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The "family 500+" child allowance and female labour supply in Poland


  • Iga Magda
  • Aneta Kiełczewska
  • Nicola Brandt


In 2016 the Polish government introduced a large new child benefit, called “Family 500+”, with the aim to increase fertility from a low level and reduce child poverty. The benefit is universal for the second and every further child and means-tested for the first child. Increasing out-of-work income significantly, the transfer can reduce incentives to participate in the labour market. We study the impact of the new benefit on female labour supply, using Polish Labour Force Survey data. Based on a difference-in-differences methodology we find that the labour market participation rates of women with children decreased after the introduction of the benefit compared to childless women. The estimates suggest that by mid-2017 the labour force participation rate of mothers dropped by 2- 3 percentage points, depending on the estimation specification, as a result of the “Family 500+” benefit. The effect was higher among women with lower levels of education and living in small towns.

Suggested Citation

  • Iga Magda & Aneta Kiełczewska & Nicola Brandt, 2018. "The "family 500+" child allowance and female labour supply in Poland," OECD Economics Department Working Papers 1481, OECD Publishing.
  • Handle: RePEc:oec:ecoaaa:1481-en
    DOI: 10.1787/1a30745e-en

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    References listed on IDEAS

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    Cited by:

    1. Jakub Sawulski, 2017. "Is Poland a welfare state?," IBS Policy Papers 02/2017, Instytut Badan Strukturalnych.
    2. Maciej Załuski & Marta Makara-Studzińska, 2022. "Latent Occupational Burnout Profiles of Working Women," IJERPH, MDPI, vol. 19(11), pages 1-14, May.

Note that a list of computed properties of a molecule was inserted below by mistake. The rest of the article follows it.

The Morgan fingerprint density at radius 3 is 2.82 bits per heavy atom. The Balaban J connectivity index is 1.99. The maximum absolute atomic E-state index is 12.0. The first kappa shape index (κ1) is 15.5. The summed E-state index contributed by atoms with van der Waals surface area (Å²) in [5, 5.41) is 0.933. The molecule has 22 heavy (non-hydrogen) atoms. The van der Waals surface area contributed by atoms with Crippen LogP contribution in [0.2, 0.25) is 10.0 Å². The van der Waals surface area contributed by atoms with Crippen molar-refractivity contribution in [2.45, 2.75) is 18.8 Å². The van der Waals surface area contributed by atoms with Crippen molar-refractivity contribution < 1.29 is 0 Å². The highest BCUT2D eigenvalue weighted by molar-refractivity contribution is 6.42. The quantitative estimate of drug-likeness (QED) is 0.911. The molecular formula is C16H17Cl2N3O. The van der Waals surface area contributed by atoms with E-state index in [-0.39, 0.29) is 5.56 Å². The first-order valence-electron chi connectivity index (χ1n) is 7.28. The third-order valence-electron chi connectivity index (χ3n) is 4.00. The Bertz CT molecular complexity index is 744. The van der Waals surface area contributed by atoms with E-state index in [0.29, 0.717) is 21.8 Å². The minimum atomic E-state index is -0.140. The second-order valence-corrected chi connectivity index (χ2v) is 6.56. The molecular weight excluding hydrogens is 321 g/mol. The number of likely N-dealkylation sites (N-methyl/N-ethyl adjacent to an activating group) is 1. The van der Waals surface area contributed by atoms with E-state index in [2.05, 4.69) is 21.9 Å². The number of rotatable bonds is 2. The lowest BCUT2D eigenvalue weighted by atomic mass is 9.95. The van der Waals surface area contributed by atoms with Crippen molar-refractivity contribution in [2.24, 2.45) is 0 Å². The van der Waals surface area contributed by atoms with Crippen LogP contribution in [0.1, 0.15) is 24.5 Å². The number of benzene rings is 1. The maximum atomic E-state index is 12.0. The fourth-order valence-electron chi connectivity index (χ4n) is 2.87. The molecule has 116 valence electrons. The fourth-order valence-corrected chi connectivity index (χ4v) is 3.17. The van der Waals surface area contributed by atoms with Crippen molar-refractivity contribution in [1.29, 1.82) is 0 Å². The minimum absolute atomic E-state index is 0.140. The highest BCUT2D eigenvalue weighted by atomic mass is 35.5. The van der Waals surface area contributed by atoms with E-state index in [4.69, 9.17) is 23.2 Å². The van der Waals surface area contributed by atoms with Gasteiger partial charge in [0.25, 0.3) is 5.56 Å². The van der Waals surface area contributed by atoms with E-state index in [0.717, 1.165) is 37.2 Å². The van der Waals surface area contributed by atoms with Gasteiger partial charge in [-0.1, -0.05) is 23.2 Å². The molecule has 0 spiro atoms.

3. Luis Laguinge, 2020. "Protección social y participación laboral: impacto de la extensión del régimen de asignaciones familiares en Argentina en 2016," Asociación Argentina de Economía Política: Working Papers 4363, Asociación Argentina de Economía Política.
    4. Krzysztof Bartosik, 2020. "Świadczenia pieniężne na rzecz dzieci a podaż pracy kobiet w krajach OECD," Gospodarka Narodowa. The Polish Journal of Economics, Warsaw School of Economics, issue 3, pages 83-110.
    5. Piotr Paradowski & Joanna Wolszczak-Derlacz & Eva Sierminska, 2020. "Inequality, Poverty and Child Benefits: Evidence from a Natural Experiment," LIS Working papers 799, LIS Cross-National Data Center in Luxembourg.
    6. Ruzik-Sierdzińska, Anna, 2018. "Krótkookresowe skutki programu Rodzina 500+," Studia z Polityki Publicznej / Public Policy Studies, Warsaw School of Economics, vol. 5(1), pages 1-14, January.
    7. Sarah Marchal & Linus Sióland, 2019. "A safety net that holds? Tracking minimum income protection adequacy for the elderly, the working and the non-working of active age," Working Papers 1909, Herman Deleeck Centre for Social Policy, University of Antwerp.

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    More about this item


    child allowance; family policy; labour market participation; Poland; social transfers;
    All these keywords.

    JEL classification:

    • E24 - Macroeconomics and Monetary Economics - - Consumption, Saving, Production, Employment, and Investment - - - Employment; Unemployment; Wages; Intergenerational Income Distribution; Aggregate Human Capital; Aggregate Labor Productivity
    • H53 - Public Economics - - National Government Expenditures and Related Policies - - - Government Expenditures and Welfare Programs
    • I38 - Health, Education, and Welfare - - Welfare, Well-Being, and Poverty - - - Government Programs; Provision and Effects of Welfare Programs
    • J13 - Labor and Demographic Economics - - Demographic Economics - - - Fertility; Family Planning; Child Care; Children; Youth
    • J21 - Labor and Demographic Economics - - Demand and Supply of Labor - - - Labor Force and Employment, Size, and Structure
    • J22 - Labor and Demographic Economics - - Demand and Supply of Labor - - - Time Allocation and Labor Supply

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